Although the leaf primordium is cylindrical at first, just as stem and root, it later develops marginal growth to produce a flattened organ. Intercalary growth of the cells in this tiny primordium then expands the blade to full-size. Because most leaves have a particular final size, we call them determinate. Stem and root are indeterminate in size for many species. The leaf of Welwitschia is indeterminate in size it just keeps elongating throughout the life of the plant.
Anatomically, the protoderm matures to become the epidermal system. The epidermis facing the sun is called the upper epidermis and it has mostly window functions (permit light entry, prevent gas and water loss). The epidermis facing the soil is called the lower epidermis; it is fitted with openings called stomata for gas exchange. Specialized guard cells in the epidermis regulate the size of the stomata and thereby control water loss and gas exchange. Of course clearly the one epidermis becomes the other as it wraps around the edge of the leaf, so the separate names are somewhat artificial. However, some leaves have a far higher density of stomata in the lower epidermis than in the upper. Thus while the epidermis is a single continuous layer, it is asymmetric in many species.
The ground meristem matures into mesophyll. The mesophyll is divided into two layers; just under the upper epidermis is the palisade mesophyll. This layer is responsible for most of the photosynthesis as it has the best exposure and the densest population of chloroplasts in each cell. The lower layer of mesophyll is the spongy mesophyll. This layer also carries out photosynthesis, but it is in the shadow of the palisade layer, so the spongy layer is more important for evaporative cooling and gas exchange than it is for photosynthesis. Evaporation occurs into the gas space between all the cells of the mesophyll. This evaporation of water cools all of these interior surfaces.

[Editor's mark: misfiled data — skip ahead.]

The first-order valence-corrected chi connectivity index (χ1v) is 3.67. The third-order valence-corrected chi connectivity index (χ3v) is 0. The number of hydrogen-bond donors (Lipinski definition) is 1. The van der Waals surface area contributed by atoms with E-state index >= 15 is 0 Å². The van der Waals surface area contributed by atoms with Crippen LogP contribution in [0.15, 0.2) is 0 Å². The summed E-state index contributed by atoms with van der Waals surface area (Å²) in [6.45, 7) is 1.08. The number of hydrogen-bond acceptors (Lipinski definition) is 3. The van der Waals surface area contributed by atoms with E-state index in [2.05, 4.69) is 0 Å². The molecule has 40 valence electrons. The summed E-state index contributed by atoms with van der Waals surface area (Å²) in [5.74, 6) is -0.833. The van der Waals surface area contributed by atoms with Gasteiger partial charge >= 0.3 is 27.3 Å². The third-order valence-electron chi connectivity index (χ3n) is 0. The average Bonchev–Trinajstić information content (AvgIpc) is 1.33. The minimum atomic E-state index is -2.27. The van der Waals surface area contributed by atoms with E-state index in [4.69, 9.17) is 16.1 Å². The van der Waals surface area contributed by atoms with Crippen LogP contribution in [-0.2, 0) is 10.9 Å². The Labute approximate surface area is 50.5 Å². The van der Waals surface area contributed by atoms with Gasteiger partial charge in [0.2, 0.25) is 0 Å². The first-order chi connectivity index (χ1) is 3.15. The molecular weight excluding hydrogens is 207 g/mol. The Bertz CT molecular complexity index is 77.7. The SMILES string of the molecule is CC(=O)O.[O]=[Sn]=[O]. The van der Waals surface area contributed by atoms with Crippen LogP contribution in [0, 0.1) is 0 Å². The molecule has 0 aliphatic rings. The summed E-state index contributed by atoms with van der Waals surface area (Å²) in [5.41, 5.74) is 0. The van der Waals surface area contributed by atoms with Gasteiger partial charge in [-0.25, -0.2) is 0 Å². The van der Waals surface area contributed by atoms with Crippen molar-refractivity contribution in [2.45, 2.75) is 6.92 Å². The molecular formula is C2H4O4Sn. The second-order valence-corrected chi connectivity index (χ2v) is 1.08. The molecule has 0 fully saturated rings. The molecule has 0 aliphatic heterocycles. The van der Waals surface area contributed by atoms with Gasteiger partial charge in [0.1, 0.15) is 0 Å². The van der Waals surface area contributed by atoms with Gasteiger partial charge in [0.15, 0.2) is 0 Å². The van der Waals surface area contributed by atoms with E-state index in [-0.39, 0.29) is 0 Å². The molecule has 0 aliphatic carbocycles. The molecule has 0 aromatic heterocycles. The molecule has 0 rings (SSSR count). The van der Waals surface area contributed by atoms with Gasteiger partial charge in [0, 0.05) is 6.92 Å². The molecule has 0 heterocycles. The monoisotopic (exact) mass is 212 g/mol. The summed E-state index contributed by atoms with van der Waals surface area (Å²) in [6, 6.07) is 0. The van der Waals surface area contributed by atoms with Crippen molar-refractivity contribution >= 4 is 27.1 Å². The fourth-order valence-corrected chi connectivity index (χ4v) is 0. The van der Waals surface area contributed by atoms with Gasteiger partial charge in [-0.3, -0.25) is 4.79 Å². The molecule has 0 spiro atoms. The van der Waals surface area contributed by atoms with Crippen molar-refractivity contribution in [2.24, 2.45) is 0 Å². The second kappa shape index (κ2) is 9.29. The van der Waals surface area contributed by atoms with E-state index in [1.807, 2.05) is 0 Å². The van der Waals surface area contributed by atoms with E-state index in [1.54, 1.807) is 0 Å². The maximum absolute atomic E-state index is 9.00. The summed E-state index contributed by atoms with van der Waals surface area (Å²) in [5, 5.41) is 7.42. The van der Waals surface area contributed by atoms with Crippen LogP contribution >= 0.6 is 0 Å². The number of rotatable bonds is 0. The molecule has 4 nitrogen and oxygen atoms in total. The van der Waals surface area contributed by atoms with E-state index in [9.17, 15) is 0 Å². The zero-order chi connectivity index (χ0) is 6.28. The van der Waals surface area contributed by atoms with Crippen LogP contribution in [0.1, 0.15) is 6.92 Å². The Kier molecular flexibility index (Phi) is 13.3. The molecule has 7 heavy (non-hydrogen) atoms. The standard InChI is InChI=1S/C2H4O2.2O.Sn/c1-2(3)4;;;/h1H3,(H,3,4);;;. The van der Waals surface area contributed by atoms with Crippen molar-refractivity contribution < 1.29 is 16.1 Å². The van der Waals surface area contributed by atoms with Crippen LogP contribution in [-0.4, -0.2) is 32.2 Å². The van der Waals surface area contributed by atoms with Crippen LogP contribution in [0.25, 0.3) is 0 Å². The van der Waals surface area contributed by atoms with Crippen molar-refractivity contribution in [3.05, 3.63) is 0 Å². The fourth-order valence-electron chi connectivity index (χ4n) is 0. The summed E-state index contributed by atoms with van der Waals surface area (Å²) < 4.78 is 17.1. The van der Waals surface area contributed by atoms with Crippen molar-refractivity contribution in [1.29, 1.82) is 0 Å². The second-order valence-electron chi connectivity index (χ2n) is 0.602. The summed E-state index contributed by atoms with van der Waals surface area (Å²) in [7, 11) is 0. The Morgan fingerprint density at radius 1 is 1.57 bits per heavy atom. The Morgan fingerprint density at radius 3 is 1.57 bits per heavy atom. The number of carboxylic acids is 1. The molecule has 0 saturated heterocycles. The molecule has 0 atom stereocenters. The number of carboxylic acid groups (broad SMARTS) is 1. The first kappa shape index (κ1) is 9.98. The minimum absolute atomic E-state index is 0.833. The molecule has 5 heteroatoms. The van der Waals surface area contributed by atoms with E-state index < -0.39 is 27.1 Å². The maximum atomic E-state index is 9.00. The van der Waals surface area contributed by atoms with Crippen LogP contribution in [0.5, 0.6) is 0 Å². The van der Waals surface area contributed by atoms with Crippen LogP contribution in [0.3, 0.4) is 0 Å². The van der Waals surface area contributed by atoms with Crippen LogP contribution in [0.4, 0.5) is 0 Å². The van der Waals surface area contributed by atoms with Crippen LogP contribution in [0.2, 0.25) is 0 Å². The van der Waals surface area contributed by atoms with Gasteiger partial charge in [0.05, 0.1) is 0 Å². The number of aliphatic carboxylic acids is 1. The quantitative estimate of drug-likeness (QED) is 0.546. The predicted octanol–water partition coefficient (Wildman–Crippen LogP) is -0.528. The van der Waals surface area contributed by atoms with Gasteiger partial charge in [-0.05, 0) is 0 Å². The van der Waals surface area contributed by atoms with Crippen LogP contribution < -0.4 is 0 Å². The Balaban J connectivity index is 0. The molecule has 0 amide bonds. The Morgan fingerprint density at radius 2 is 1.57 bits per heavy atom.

The provascular tissue in leaves forms xylem and phloem as expected. The xylem which was on the interior of the stem, connects outward to the leaf and therefore ends up facing the upper epidermis and palisade layer. The phloem which was toward the exterior of the stem, connects outward to the leaf and therefore ends up facing the spongy mesophyll and lower epidermis. The xylem and phloem are packaged into veins and ramify into a complex network in the leaf blade. This network is called veination. In dicot leaves the veination is often called netted because the network is quite intricately interconnected to form a net. In many monocot leaves, most of the veins run parallel to each other. But of course, close inspection will reveal vascular cross-connections between these parallel veins in monocots. But it is also true that some monocots do not show parallel veination at all well in their leaves. A Dieffenbachia leaf is a good example.
Leaves come in many sizes and shapes. Sometimes there are many shapes of leaves on the same plant; Sassafras for example has four leaf shapes on the same plant! On this plant, leaves can have lobes, so the blade can be ovate, left-handed mitten, right-handed mitten, and tri-lobate.